NBA Tuesday reaches the season where basketball fans everywhere finally got what they wanted: Bird vs. Magic in the Finals. It would be the first of three matchups in the championship round between the two stars on opposite coasts (1985, 1987), and it was definitely worth the wait, considering it had been five years since the two men squared off in the NCAA Championship (1979).

Remember also to check out the first miniseries entry on this year for context, because knowledge is power.

1984 NBA FINALS MVP: Larry Bird, PF, Boston (original, confirmed)

Even though the Los Angeles Lakers outscored the Boston Celtics by 2.3 ppg in this 7-game series, it was the team in the green that won Game 7 at home by a 111-102 score. Celtics power forward Larry Bird was named the Finals MVP, after leading his team in points (27.4), rebounds (14.0), and steals (2.1). He also played 7 mpg more than any other player on his side, too, which is a lot of minutes to shoulder.

Can anyone from the Lakers match that, despite the Game 7 loss? Only L.A. point guard Magic Johnson, of course, who put up 18.0 ppg, 13.6 apg, and 7.7 rpg while playing 3 mpg than anyone on his side. That’s an impressive line, too, so who had the better Game 7? Both players shot poorly, although both earned a double double: Bird put up 20 points and 12 boards, while Magic scored 16 and dished 15.

Overall, the Celtics out-rebounded L.A. in Game 7 by a 52-33 margin, and that decided the game. With Bird getting more rebounds in this game than Lakers center Kareem Abdul-Jabbar (6) and Magic (5) combined, we will confirm his MVP nod. Yes, Bird had help, but he was the best player in this series from the team that emerged victorious in the slugfest.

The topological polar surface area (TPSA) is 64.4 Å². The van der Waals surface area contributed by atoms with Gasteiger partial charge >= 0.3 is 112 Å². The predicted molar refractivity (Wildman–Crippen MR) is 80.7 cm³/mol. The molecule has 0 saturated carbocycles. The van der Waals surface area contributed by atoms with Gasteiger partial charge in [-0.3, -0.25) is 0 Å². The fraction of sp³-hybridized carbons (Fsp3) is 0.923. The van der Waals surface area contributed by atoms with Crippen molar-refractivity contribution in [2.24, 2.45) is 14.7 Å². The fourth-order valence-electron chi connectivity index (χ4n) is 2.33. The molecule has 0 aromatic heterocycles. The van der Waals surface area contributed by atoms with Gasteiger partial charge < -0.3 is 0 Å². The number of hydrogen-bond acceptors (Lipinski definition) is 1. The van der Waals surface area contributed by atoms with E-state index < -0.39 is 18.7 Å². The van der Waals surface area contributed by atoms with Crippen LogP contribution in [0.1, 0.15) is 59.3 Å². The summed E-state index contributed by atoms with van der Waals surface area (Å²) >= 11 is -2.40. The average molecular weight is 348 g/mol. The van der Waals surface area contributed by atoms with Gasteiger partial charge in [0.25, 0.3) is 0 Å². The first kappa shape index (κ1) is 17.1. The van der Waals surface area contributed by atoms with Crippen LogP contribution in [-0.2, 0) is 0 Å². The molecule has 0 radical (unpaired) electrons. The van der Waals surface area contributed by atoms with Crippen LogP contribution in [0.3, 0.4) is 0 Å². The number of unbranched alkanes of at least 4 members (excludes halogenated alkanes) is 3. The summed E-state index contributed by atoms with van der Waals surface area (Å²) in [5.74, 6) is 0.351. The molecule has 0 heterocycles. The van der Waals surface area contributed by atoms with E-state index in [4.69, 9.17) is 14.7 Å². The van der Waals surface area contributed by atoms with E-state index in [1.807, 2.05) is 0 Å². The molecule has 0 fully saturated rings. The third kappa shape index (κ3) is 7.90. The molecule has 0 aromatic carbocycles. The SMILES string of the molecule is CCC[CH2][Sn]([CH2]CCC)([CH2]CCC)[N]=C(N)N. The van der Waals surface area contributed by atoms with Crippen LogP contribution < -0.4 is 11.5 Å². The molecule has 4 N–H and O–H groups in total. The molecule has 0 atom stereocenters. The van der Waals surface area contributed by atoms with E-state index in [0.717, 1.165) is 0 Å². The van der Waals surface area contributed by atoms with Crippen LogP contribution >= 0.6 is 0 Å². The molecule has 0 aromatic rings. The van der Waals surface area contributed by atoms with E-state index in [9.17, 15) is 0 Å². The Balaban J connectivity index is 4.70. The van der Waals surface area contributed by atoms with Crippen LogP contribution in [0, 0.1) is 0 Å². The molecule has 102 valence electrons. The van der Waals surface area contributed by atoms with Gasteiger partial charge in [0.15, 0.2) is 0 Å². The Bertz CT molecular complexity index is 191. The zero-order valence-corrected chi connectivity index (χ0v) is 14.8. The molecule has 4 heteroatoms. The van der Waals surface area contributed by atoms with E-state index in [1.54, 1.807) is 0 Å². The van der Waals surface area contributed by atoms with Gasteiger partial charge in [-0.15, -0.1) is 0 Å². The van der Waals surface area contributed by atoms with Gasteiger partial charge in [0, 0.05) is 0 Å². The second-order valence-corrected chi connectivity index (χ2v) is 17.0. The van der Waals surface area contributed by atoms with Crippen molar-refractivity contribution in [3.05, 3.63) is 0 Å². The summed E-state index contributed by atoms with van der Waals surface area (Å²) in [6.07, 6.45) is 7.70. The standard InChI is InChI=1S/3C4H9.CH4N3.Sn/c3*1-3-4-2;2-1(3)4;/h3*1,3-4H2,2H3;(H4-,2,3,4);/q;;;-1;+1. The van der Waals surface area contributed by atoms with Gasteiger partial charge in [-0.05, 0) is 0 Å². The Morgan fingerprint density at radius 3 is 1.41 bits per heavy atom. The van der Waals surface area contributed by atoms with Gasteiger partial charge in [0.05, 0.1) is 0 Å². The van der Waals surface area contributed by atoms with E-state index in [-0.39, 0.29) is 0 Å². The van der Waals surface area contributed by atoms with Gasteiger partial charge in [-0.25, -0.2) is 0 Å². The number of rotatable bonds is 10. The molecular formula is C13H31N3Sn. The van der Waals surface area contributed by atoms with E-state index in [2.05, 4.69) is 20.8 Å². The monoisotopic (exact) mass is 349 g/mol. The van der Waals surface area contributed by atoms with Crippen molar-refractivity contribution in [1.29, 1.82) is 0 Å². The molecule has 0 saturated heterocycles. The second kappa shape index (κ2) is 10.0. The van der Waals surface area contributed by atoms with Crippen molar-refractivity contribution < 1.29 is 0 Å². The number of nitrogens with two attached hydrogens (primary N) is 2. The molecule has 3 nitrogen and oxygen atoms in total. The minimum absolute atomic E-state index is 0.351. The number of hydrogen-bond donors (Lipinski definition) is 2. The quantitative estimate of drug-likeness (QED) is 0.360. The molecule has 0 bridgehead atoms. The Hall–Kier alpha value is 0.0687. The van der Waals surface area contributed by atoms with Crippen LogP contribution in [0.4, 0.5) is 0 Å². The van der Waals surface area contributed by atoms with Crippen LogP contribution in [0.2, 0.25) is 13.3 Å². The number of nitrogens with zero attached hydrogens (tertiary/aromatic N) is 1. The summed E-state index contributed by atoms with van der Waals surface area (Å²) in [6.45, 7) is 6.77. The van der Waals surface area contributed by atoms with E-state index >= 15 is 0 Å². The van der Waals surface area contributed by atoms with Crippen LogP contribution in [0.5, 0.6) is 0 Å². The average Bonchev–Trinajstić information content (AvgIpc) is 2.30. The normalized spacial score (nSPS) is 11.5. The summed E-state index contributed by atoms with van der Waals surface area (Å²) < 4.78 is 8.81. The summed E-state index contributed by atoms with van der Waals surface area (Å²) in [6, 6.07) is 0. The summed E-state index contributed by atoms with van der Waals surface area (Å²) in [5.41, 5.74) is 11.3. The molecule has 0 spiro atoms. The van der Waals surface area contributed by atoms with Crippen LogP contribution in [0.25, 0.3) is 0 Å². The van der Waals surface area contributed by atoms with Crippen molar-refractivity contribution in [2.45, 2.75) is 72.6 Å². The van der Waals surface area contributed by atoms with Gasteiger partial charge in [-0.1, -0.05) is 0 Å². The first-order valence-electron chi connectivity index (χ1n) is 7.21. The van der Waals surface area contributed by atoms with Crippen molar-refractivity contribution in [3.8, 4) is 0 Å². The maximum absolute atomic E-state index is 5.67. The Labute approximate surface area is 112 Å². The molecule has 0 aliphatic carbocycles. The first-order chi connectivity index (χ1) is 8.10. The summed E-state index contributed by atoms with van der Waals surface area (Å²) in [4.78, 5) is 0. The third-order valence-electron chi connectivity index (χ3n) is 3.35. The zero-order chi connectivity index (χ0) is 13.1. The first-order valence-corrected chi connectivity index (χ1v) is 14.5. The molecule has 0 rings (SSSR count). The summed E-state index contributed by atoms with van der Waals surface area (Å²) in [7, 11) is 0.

1984 NBA DPOY: Sidney Moncrief, SG, Milwaukee (original); Bird (revised)

Milwaukee Bucks shooting guard Sidney Moncrief (4.21 DWS) won the DPOY vote again, despite finishing a distant eighth in Defensive Win Shares. The league leader by 0.74 DWS? Bird. No one else cracked 5.0 DWS, and Larry Legend put up 5.62 DWS for a team that won its division 10 games over the defending champions from Philadelphia. Somehow Bird only finished 12th in the voting, though. What?!

Our threshold for this award generally has been 5.0 DWS, and we don’t want to reward a player without that DWS contribution. Throughout this column history, for example, only the 1969 ABA DPOY failed to reach that level of prowess—and it was the ABA … not the NBA. Therefore, we won’t mess with that here. Bird takes the trophy, based on 10.1 rpg, 1.8 spg, and 0.9 bpg.

Check in every Tuesday for our NBA awards historical analysis on The Daily McPlay!